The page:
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Since we know that stars burn out, collapse, or blow up when too many of their atoms fuse inti iron, then how come, with all the ancient galaxies we've been observing, there isn't one galaxy whose stars have become giant balls of iron, which would eventually collide into one galaxy-sized iron globule in space?

Please ensure any downvotes are accompanied by a comment explaining how this does not show research effort, is not clear, or is not useful.

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meta: I also recommend tags like star-death and star-lifecycle – Supuhstar Aug 19 '14 at 2:04
Your hypothesis is not correct: not all stars produce iron. Conversely, the most of them have not enough mass to do it. – Py-ser Aug 19 '14 at 6:10
up vote 14 down vote accepted

In short, you can't make a galaxy-mass ball of iron because there's no way to support the ball against the inward crush of its own gravity. First, it would collapse into a neutron star, but even neutron stars can't hold themselves up beyond about 2-3 solar masses. Your galaxy-sized object would collapse into a black hole. But we do see these! All massive galaxies are believed to have supermassive black holes at their centres. These are up to 10 billion solar masses in size, which is comparable to smaller galaxies.

In any star, be it a main-sequence star like the Sun, a giant, or even a white dwarf or neutron star, the inward force of gravity must be balanced by some outward force or pressure. (In fact, we basically assume this when we construct stellar models, although it's a very good assumption.) In main-sequence stars, this pressure is provided by the nuclear reactions happening inside them but as a star evolves, it gets a bit more complicated. In some situations, the nuclei get so close together that they their electrons begin to share quantum states. And because no two electrons can be in the same state, they have to occupy higher energy states. This in effect exerts a kind of pressure (called degeneracy pressure), because the electrons are forced to move around faster than they otherwise would. This is what supports white dwarfs and the cores of some evolved stars. e.g. low-mass red giants.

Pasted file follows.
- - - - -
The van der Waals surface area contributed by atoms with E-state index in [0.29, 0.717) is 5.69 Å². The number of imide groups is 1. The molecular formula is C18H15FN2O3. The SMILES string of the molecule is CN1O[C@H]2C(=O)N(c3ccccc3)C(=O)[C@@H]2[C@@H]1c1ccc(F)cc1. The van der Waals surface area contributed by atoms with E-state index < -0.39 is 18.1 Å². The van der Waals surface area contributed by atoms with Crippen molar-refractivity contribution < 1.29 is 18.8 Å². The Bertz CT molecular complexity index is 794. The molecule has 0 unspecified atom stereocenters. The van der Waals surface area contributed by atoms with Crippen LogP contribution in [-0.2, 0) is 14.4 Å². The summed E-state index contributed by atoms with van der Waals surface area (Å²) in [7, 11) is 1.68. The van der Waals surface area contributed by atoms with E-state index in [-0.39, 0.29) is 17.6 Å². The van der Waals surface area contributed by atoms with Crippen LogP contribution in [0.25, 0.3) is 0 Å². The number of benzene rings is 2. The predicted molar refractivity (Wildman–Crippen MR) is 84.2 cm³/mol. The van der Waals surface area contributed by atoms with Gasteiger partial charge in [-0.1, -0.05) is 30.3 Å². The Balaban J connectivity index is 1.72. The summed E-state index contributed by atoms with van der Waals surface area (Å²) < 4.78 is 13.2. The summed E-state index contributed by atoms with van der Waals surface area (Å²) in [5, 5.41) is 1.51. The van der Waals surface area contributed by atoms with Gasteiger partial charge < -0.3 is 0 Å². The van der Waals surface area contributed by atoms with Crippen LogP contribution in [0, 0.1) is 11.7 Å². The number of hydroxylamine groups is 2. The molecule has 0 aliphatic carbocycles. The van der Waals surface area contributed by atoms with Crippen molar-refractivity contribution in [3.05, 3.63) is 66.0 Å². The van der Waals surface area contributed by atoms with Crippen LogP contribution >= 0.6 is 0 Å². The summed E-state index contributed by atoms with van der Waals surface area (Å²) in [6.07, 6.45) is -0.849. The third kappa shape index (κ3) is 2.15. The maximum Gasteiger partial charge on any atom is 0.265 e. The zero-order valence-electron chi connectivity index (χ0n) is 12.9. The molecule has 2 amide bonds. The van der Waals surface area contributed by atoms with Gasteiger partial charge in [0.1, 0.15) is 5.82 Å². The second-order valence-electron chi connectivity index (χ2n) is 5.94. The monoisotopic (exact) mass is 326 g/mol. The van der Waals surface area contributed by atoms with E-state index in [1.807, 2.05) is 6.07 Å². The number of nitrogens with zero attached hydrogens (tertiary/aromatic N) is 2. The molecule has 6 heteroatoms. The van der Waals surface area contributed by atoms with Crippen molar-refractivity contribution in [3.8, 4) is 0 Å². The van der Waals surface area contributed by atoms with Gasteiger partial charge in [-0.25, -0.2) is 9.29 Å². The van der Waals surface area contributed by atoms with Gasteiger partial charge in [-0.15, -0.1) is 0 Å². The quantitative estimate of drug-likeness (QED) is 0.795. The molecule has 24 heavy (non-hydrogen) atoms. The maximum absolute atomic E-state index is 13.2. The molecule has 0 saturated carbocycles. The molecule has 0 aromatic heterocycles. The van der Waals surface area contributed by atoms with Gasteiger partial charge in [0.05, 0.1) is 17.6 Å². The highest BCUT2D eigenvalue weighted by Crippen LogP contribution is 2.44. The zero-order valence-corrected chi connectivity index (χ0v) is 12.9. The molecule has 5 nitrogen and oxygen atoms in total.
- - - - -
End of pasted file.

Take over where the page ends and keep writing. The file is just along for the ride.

Degeneracy pressure is fine up to a limit known as the Chandrasekhar limit, which is about 1.44 solar masses (depending on the composition of the object in question). Anything above this would collapse. First, this collapse would yield a neutron star, where things are a bit different. But a similar principle holds, and there's a degeneracy pressure because the neutrons themselves also occupy one quantum state each. The details are much more difficult here, but the overall consensus is that neutron degeneracy pressure can support objects up to about 2-3 solar masses. After that, there's nothing left to balance gravity, and the star collapses into a black hole.

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Apart from the good reasons given in the other answers as to why a ball of iron in excess of about $1.4$M$_\odot$ cannot be stable, there is another reason. Namely, there is no way to form that much pure iron. Iron is produced in supernovae, but only a fraction of the matter expelled by a supernova is actually iron and there is no natural way to select is. The remaining matter is locked in the stellar remnant, either a white dwarf, neutron star, or (stellar-mass) black hole. The latter two are already to massive for the material to be in the form of iron, while the a white dwarf may only contain some iron, but never is a ball of iron.

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If you had a galaxy sized ball of iron the gravitational force emitted would be immense, and without any force pushing out from it the ball would collapse into itself to form a black hole. In stars such as the sun (main-sequence stars) the outward force of nuclear reactions taking place in its core keep it from collapsing into itself. However, with a ball of iron the only force acting on it would be the pull of gravity, eventually crushing the ball into itself.